Bob McMurray: Where's the official recognition?
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Lack of official respect
The overseas motorsport season is well under way, ramping up each weekend.
From a New Zealand point of view it started well with the success of Shane van Gisbergen in the Adelaide Supercars event and fellow Kiwi driver Fabian Coulthard in second place on Saturday, then Scott McLaughlin repeating that on Sunday.
And we have other Kiwi drivers racing around the world who all reflect their pride in being from this small country of ours. But do we, as a country, and more particularly government or “official” institutions, take the same pride in them?
Why are motorsport’s men and women not generally recognised as sportspeople, as athletes in the purest sense?
They train hard and have to be extremely physically fit with a ruthlessly competitive streak coupled with mental acuity, dedication and focus. And all this from a young age.
They represent this country with a demeanour and attitude that, even in this modern age, screams Kiwi.
Yet, with all that, the investment the government-supported sports bodies, Sport NZ and High Performance Sport NZ, allocate to the sport is paltry.
Search the website for Sport NZ and the word “motorsport” does not appear.
I do recognise that our race and rally competitors do not officially wear the silver fern, accepted as a mark of national representation, and thereby do not formally represent the country. But as far as I am aware nor do many other recipients of state-sanctioned funding.
Over the past 10 years, motorsport, through Sport NZ, has received approximately $1.6 million. That’s an average of $160,000 a year, passed to Motor Sport New Zealand (MSNZ), of which some $30,000 a year has gone to the MSNZ Scholarship Trust/Elite Academy to help alleviate the annual cost, in a relatively small way, of running the academy and the ongoing support of the graduates. Those same graduates are now competing around the world.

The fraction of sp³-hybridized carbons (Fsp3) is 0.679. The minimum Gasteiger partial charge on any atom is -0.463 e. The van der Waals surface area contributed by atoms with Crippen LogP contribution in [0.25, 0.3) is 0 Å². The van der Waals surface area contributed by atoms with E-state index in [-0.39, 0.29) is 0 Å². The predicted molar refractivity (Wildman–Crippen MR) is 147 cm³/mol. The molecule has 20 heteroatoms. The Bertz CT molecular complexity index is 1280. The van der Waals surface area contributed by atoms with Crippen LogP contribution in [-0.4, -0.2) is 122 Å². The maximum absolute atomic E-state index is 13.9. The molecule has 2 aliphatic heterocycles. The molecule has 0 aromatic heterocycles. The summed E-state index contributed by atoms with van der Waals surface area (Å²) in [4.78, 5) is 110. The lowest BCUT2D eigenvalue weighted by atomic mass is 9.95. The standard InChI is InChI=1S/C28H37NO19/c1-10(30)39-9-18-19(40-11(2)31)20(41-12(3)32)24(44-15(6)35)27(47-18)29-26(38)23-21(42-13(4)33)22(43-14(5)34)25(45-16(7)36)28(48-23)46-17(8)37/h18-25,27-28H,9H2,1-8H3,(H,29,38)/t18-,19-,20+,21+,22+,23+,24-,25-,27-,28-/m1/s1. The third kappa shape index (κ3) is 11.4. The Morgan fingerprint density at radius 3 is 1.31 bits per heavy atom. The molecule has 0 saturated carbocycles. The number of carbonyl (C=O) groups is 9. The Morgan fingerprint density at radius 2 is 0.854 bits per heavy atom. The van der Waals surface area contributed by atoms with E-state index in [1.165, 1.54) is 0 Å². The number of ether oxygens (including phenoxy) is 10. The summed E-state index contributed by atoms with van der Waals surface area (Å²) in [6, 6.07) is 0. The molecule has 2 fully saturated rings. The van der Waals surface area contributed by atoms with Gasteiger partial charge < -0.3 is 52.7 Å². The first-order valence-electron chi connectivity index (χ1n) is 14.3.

Much of the rest of the money is used for administration purposes.
I am well aware that many sports receive little or no funding and I sympathise with the many dedicated competitors and volunteers who somehow manage to keep their sport going with little or no recognition.
You would have thought that this country’s annual night of celebrations of sport and sports people would have at least recognised a major international sports figure, a proud New Zealander known throughout the world, whose exploits were reported globally, and an important contributor to road safety.
His death, you would have thought, warranted inclusion in the “in memoriam” part of the evening.
This person was not a “behind the scenes” operator or a hard-working administrator, but a person made an MBE.
I refer of course to Chris Amon, who passed away in August 2016.
Many were amazed and disappointed that in February, at the annual Halberg Awards, there was no mention of Amon, not a word, not a whisper, nor was he included in the ”in memoriam” video shown on the night.
I find this insulting to the memory of Chris, his wife and family as well as to the sport of motor racing in this country.
It is claimed that MotorSport NZ did not inform the relevant Halberg person of Amon’s passing, although apparently there was no mechanism for doing that.
A spurious argument surely, with such an international sports personality, holding a royal honour, whose death was reported and recorded in each and every major New Zealand newspaper, on every TV news bulletin, every radio station as well as many countries around the world.
His passing was even marked by the New Zealand flag in the Olympic Games Village in Brazil being dropped to half-mast as a mark of respect.
Did it need a nomination from MSNZ to inform the Halberg Disability Sport Foundation of the passing of one of the three greatest racing drivers to come out of New Zealand?
Or perhaps this is symptomatic of the way that motorsport is viewed by the sporting establishment in New Zealand — not really sportspeople, not like a runner, rower or a cyclist.
Chris Amon MBE leaves much as his legacy, but perhaps one ongoing gift to the sporting “establishment” will be to remind them that this country’s motor racers, rally or road, are just as valid, just as hard working, just as good for the country’s image as any other competitor. And they deserve equal support and, more importantly, respect.